As always, this weekend's race will be a battle that boils down to who has the best strategy. For Alguersuari, all he'd probably want is to finish the race cleanly.

Click "next" to see what select drivers have to say prior to this weekend's race.

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Drivers speak

Jaime Alguersari

"I am aware that I'm facing a very tough challenge, because coming into Formula 1 is never easy, coming into Formula 1 in the middle of a season is even harder and doing so without any testing is really difficult. But already I feel that I am getting great support from the team, who have quite a reputation for looking after rookie drivers."
- Jaime Alguersuari, youngest driver to compete in Formula 1

Jenson_Button.jpg

"Hungary is always one of my favorite races and even more so this year as it should finally be a return to some real summer temperatures! The circuit holds some very special memories for me as the venue of my first Formula One win three years ago and it's fantastic to be going back there with the chance to compete for the win again. The Hungaroring is quite a challenging circuit as it is so twisty and there's no real respite round the lap but it is a lot of fun to drive. The lap has a good rhythm and mix of slow-speed and high-speed turns. The circuit generates an incredible amount of grip as the weekend gets underway which can provide a real challenge in finding the right set-up. I've been at home in Monaco for the past week concentrating on my training but I know that the guys at the factory and at Mercedes-Benz have been working really hard on our latest upgrade package and I just can't wait to get back in the car."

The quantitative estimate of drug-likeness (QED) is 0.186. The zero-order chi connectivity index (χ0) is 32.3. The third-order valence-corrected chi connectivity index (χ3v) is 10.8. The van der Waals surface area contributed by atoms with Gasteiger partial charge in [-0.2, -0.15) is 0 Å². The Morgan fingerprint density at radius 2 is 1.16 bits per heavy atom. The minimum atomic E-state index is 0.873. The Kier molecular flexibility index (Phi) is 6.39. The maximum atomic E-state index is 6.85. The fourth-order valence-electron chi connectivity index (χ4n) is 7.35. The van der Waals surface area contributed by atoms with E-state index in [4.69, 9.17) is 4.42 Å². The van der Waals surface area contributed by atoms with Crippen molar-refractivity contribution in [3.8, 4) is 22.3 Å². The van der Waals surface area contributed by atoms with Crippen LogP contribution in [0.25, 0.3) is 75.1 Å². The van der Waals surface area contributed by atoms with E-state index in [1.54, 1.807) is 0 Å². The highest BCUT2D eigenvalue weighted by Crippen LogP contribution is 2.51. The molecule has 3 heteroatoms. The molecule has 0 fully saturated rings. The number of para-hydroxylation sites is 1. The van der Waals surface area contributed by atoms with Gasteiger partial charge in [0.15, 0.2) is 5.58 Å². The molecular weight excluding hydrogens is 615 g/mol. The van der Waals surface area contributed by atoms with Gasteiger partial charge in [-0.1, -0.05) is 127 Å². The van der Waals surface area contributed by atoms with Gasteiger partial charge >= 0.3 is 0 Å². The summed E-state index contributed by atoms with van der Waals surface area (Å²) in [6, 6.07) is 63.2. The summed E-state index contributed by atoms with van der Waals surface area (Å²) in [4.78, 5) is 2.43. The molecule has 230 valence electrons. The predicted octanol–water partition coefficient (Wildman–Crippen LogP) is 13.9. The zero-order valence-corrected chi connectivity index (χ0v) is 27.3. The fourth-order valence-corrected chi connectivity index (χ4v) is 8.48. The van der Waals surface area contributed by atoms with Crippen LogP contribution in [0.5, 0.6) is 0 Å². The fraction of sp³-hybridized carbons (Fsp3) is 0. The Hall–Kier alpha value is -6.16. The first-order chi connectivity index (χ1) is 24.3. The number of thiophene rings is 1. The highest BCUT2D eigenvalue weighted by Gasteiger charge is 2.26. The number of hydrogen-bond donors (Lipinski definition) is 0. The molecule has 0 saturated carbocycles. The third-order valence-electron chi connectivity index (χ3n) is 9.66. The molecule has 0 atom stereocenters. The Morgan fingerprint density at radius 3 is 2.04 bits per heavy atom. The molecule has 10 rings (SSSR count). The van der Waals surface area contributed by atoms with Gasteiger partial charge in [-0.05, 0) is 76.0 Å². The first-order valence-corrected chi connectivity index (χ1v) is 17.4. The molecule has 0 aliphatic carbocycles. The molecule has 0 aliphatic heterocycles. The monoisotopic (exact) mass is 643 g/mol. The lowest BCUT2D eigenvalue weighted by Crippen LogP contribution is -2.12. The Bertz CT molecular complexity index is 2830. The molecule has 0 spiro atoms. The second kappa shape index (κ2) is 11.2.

- Jenson Button, point-leader in the drivers' championship

Heikki_Kovalainen.jpg

"Obviously, I won in Hungary in 2008 so it will be nice to come back to Budapest again. This race is likely to be won or lost in qualifying: you've got to be at the front and run an aggressive first stint if you are to succeed in the race. The track is also quite hard on tyres so you need to find a balance that will allow you to look after your rubber until the finish - the softer rubber, in particular, tends to suffer at the end of the race so you have to be careful. I'm really looking to running the team's new upgrade package this weekend. I had a strong weekend at the Nurburgring and I didn't let a single car past me in the race--with the improved car I'm really hopeful of getting another strong result at the Hungaroring."
- Heikki Kovalainen, Hungarian GP winner in 2008

Click "next" to watch an overview of the Hungaroring track.

Video from YouTube.

Photos from Newspress.co.uk<br />
Patrick Everett Tadeo
Writer
TopGear.com.ph's resident writer lives and breathes the news. He might have burned a few bridges along the way just to give you the most relevant--and important--ones.